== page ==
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Example:

Just because he does not say very much is no reason to sell him short. Actually, he's a profound thinker and a most talented writer. People tend to underestimate him and not give him the credit he deserves because they think he's shy.

How do you understand it grammatically? If it means the same thing as the most talented writer, then what's the difference?

36

It does not mean the same thing. Most can be used as a superlative, but it can also be used to indicate that something or someone possesses a property very much instead of the most.

By calling him the most talented writer, the author would exclude the possibility of any other writer being better. That is quite an impossible claim to maintain and will probably only end up in endless and useless discussion!

A most talented writer means roughly the same as an incredibly talented writer.

I think this use of most may be a bit dated... examples I can think of are sentences like:

Thank you ever so much, Charlotte. It was a most pleasant evening!

  • So, I assume when "most" is used like that, it's an adverb? In your example, it is obviously used as an adverb modifying the adjective "pleasant". Getting back to my example, I can ask this question: Q: how talented is he? A: He is most talented. – Michael Rybkin Nov 18 '14 at 15:48
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    +1 for a most (but not necessarily the most) excellent answer. – Joe Dark Nov 18 '14 at 15:50
  • @CookieMonster Yes, you can see most as an adverb modifying talented, and yes, your Q/A are plausible. I wonder if this use of the superlative was borrowed from Latin (where it seems to have been quite common) when some people tried to shape English into a Latin straight jacket... – oerkelens Nov 18 '14 at 15:51
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    I think it would be better not to call this "a superlative". The authors of The Cambridge Grammar of the English Language appear to agree: on p.1165, this use is covered under "non-superlative uses of most", specifically under "intensifier most". – snailboat Nov 18 '14 at 16:39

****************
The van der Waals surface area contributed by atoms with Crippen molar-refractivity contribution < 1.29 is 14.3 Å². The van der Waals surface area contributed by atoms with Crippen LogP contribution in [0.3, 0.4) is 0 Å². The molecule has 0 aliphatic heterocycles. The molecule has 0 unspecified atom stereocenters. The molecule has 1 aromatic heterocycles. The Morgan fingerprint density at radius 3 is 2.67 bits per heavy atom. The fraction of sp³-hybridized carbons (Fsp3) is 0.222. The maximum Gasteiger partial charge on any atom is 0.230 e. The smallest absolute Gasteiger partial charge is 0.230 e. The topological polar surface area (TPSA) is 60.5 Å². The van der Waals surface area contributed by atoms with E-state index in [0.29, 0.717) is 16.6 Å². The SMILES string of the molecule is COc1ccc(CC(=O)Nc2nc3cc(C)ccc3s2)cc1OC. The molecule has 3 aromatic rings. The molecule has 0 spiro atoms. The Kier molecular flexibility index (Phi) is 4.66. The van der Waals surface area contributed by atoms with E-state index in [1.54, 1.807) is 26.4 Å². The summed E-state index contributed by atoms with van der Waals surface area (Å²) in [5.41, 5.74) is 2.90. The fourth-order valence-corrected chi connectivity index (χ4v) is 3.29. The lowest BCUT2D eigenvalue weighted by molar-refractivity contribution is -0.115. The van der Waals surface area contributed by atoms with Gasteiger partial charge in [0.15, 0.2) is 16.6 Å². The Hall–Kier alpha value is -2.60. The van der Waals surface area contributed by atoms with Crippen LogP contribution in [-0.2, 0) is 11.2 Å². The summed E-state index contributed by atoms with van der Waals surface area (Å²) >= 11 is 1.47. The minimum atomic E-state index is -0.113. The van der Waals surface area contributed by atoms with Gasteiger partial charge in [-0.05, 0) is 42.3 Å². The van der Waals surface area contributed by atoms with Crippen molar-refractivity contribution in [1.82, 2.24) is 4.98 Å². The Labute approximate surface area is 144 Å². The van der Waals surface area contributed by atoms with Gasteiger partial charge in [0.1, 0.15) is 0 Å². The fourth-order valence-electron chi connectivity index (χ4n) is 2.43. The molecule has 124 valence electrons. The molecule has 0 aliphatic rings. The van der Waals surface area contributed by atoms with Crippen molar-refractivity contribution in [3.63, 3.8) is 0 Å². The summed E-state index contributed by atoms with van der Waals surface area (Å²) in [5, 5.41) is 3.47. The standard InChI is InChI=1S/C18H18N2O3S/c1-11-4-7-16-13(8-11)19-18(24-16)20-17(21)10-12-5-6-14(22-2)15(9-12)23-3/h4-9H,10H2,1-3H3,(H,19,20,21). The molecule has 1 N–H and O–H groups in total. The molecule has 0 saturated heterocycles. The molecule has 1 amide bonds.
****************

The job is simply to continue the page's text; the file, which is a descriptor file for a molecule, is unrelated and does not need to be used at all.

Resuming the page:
• @snailboat: you're probably right, I removed that word :) – oerkelens Nov 18 '14 at 17:18
23

most as an adverb has two different meanings:

1: to the greatest or highest degree —often used with an adjective or adverb to form the superlative (the most challenging job he ever had)

2: to a very great degree (was most persuasive)

Here, the meaning is the second definition.

If it were the first definition, the definite article would be required: the most visible star in the night sky (there can only be one single most visible star). However, the second definition of "most" is merely an intensifier like "very" and does allow the indefinite article (a most delicious cake).

  • 2
    Though, "a most talented writer" sounds a bit dated. When I think of the kind of person who would say that, I think of this. – BlueRaja - Danny Pflughoeft Nov 18 '14 at 18:01
4

Swan's PEU (Third Edition) has this entry as 356.7

It says...

most meaning 'very'

Most can be used before adjectives to mean 'very' in evaluating expressions, especially in a formal style.

The examples follow:

Thank you for a most interesting afternoon.
That is most kind of you (where even indefinite article is not placed).

3

As mentioned, most can be used as an intensifier ( ≈ "very" "quite" "exceptionally") IF it is preceded by something other than the. It is much more often used as a superlative when preceded by the. (the [only] most ... because there can be only one).

The intensifier "a most pleasant" is considered very formal, as "ever so much", mentioned above.

However, there's an exception to this rule: "the most..." is used as a highly informal intensifier, and is considered "Valley Speech"-type slang. Often used in reverse fashion along with "literally" used to mean not literally. This could be considered a mistaken use of both words, or as ironic slang (dialect, not ungrammatical — especially if no "literal" superlative could possibly exist). But it's the opposite of the formal usage mentioned above. And hence you're more likely to encounter it as an intensifier in slang form, with heavy emphasis placed on "the most" to indicate sarcasm. But it's the most likely context you'll see for the most as referring to anything other than the most.